Participants on the study will be randomly selected to receive one of the following doses:
The study will take place at 15 hospitals across England, Wales and Scotland, and will include a total of over 900 participants. All participants will be monitored throughout the study for any potential side effects and will have bloods taken to measure their immune responses on the day of their first visit and then two weeks, one month, three months and eight months following vaccination.
All the trial sites are working on ways of including people in research from a wide variety of backgrounds and individuals from ethnic minorities are encouraged to apply.
Professor Saul Faust, Chief Investigator and Director of NIHR Southampton Clinical Research Facility, said: “The first phase of the COV-BOOST study looked at the safety, immune responses and side-effects of seven COVID-19 vaccines when used as a third booster jab. The findings have helped shape the UK booster programme and given important evidence towards global vaccination efforts.
“In this next phase, we are looking for volunteers aged 18 to 30 to help us investigate the safety and side effect profile of giving lower doses of either the Pfizer or Moderna COVID-19 vaccines.
“If we find that giving a lower dose of these vaccines to young adults gives as good an immune response as a higher dose, this could have positive implications for global vaccine supply and may result in a lower side effect profile in this age group.
“Our vital COVID-19 vaccine research would not be possible without support from the public, who continue to step forward to take part in our studies. We need young adults from all backgrounds to take part in this new study and I would encourage anyone interested to visit the COV-BOOST website to find out more and sign up.”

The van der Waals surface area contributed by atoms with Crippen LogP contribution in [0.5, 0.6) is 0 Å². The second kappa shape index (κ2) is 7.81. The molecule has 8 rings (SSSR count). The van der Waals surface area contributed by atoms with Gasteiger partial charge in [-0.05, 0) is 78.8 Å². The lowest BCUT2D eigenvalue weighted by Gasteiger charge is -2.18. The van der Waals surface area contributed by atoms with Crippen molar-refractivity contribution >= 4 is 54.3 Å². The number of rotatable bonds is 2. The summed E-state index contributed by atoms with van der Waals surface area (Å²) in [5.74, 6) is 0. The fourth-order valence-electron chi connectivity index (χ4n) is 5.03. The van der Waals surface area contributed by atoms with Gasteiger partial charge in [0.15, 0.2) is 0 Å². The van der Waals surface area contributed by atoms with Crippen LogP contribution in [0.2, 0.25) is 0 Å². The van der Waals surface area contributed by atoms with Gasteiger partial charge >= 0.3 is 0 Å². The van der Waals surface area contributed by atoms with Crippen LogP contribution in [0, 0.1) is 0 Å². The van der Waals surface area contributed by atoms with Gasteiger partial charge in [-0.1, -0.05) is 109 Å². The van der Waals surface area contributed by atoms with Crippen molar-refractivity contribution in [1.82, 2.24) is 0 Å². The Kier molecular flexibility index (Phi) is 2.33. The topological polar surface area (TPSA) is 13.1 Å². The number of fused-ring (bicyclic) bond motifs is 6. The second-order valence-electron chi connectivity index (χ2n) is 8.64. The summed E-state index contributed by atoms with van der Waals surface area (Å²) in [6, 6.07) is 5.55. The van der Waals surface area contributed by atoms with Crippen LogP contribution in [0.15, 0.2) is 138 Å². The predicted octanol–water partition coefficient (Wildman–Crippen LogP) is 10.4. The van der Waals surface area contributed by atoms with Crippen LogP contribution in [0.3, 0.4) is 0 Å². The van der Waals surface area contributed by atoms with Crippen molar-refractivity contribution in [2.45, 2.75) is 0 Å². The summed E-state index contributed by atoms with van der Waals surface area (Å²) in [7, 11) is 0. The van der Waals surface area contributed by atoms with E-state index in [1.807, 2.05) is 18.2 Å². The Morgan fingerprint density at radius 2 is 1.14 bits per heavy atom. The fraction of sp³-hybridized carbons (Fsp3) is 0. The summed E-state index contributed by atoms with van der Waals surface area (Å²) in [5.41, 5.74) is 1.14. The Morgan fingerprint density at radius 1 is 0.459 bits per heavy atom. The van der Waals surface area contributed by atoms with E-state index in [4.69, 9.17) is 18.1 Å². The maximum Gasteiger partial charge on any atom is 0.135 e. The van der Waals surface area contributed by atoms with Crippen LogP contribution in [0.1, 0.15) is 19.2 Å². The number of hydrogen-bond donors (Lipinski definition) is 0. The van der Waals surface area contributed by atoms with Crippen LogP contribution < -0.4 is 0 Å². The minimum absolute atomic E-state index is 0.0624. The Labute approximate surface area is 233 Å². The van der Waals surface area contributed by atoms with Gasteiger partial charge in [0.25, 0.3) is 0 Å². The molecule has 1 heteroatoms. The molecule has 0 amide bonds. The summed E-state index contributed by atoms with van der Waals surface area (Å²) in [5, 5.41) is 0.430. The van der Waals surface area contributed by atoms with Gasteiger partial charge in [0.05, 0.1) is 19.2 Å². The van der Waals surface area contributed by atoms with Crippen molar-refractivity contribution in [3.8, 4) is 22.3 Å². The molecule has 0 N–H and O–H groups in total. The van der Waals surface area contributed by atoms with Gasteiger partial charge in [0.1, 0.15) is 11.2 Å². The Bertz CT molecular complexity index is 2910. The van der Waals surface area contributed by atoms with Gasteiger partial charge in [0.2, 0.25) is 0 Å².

Dr Linda Harndahl, Project Manager at the Portsmouth Research Hub, added: "We’re proud to have supported the first phase of the COV-BOOST study, which provided important data to inform the UK’s booster vaccination programme, and want to thank all our research participants for taking part.
"The opening of the next phase of the study provides another exciting opportunity for our local community to be part of the research response to the pandemic.
"We’re looking for young adults aged 18-30 and living in and around Portsmouth to take part in the study. Anyone interested can find out more and check if they’re eligible by visiting the COV-BOOST website."
Professor Andrew Ustianowski, National Clinical Lead for the UK NIHR COVID Vaccine Research Programme, said: "The COV-BOOST study has already provided the UK and other countries with extremely valuable data when it comes to understanding how we can boost populations and protect them against COVID-19. The latest phase of the study could also prove very useful and help identify if lower doses can be as effective whilst having other specific advantages.
"We cannot thank participants enough for their commitment to COVID-19 vaccine studies and encourage those who have not yet received a booster to sign up for this study. The UK research community and public have played a huge role working with the NHS and NIHR supported teams to identify several important COVID-19 treatments and vaccines over the last two years. This latest booster sub-study can build upon our strong vaccine data and likely help us find more efficient ways to use vaccine supplies."
The COV-BOOST study published its full initial results in the Lancet in December 2021, which found several COVID-19 vaccines were safe and boosted immunity and its early findings in September 2021 informed the UK’s booster programme.